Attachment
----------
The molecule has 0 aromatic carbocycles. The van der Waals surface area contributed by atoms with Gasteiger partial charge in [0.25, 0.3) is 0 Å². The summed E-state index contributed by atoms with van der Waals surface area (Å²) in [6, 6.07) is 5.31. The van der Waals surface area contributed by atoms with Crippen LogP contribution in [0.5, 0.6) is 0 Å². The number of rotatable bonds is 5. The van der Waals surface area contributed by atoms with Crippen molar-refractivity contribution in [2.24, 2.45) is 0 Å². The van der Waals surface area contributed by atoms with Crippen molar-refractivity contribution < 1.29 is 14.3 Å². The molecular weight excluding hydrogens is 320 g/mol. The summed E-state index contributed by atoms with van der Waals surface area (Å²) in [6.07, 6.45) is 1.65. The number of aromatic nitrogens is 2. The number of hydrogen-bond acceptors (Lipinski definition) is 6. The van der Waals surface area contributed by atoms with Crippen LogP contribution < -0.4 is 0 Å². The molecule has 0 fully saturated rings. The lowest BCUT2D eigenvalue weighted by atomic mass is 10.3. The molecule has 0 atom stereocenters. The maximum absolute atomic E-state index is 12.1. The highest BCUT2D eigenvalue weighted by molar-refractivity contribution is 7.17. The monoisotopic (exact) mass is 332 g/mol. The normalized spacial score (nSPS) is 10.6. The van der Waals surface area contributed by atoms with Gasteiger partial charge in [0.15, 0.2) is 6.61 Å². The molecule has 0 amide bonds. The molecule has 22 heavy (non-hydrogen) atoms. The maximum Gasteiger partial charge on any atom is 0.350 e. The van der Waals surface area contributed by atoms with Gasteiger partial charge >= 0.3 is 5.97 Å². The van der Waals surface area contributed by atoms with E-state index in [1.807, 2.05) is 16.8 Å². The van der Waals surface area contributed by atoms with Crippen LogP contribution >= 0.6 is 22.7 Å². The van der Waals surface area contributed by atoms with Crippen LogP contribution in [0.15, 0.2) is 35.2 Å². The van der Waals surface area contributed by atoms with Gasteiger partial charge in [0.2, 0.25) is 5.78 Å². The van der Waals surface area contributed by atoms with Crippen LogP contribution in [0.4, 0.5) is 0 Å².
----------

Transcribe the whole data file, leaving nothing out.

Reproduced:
The molecule has 0 aromatic carbocycles. The van der Waals surface area contributed by atoms with Gasteiger partial charge in [0.25, 0.3) is 0 Å². The summed E-state index contributed by atoms with van der Waals surface area (Å²) in [6, 6.07) is 5.31. The van der Waals surface area contributed by atoms with Crippen LogP contribution in [0.5, 0.6) is 0 Å². The number of rotatable bonds is 5. The van der Waals surface area contributed by atoms with Crippen molar-refractivity contribution in [2.24, 2.45) is 0 Å². The van der Waals surface area contributed by atoms with Crippen molar-refractivity contribution < 1.29 is 14.3 Å². The molecular weight excluding hydrogens is 320 g/mol. The summed E-state index contributed by atoms with van der Waals surface area (Å²) in [6.07, 6.45) is 1.65. The number of aromatic nitrogens is 2. The number of hydrogen-bond acceptors (Lipinski definition) is 6. The van der Waals surface area contributed by atoms with Crippen LogP contribution < -0.4 is 0 Å². The molecule has 0 fully saturated rings. The lowest BCUT2D eigenvalue weighted by atomic mass is 10.3. The molecule has 0 atom stereocenters. The maximum absolute atomic E-state index is 12.1. The highest BCUT2D eigenvalue weighted by molar-refractivity contribution is 7.17. The monoisotopic (exact) mass is 332 g/mol. The normalized spacial score (nSPS) is 10.6. The van der Waals surface area contributed by atoms with Gasteiger partial charge in [0.15, 0.2) is 6.61 Å². The molecule has 0 amide bonds. The molecule has 22 heavy (non-hydrogen) atoms. The maximum Gasteiger partial charge on any atom is 0.350 e. The van der Waals surface area contributed by atoms with Gasteiger partial charge >= 0.3 is 5.97 Å². The van der Waals surface area contributed by atoms with E-state index in [1.807, 2.05) is 16.8 Å². The van der Waals surface area contributed by atoms with Crippen LogP contribution >= 0.6 is 22.7 Å². The van der Waals surface area contributed by atoms with Crippen LogP contribution in [0.15, 0.2) is 35.2 Å². The van der Waals surface area contributed by atoms with Gasteiger partial charge in [0.2, 0.25) is 5.78 Å². The van der Waals surface area contributed by atoms with Crippen LogP contribution in [0.4, 0.5) is 0 Å².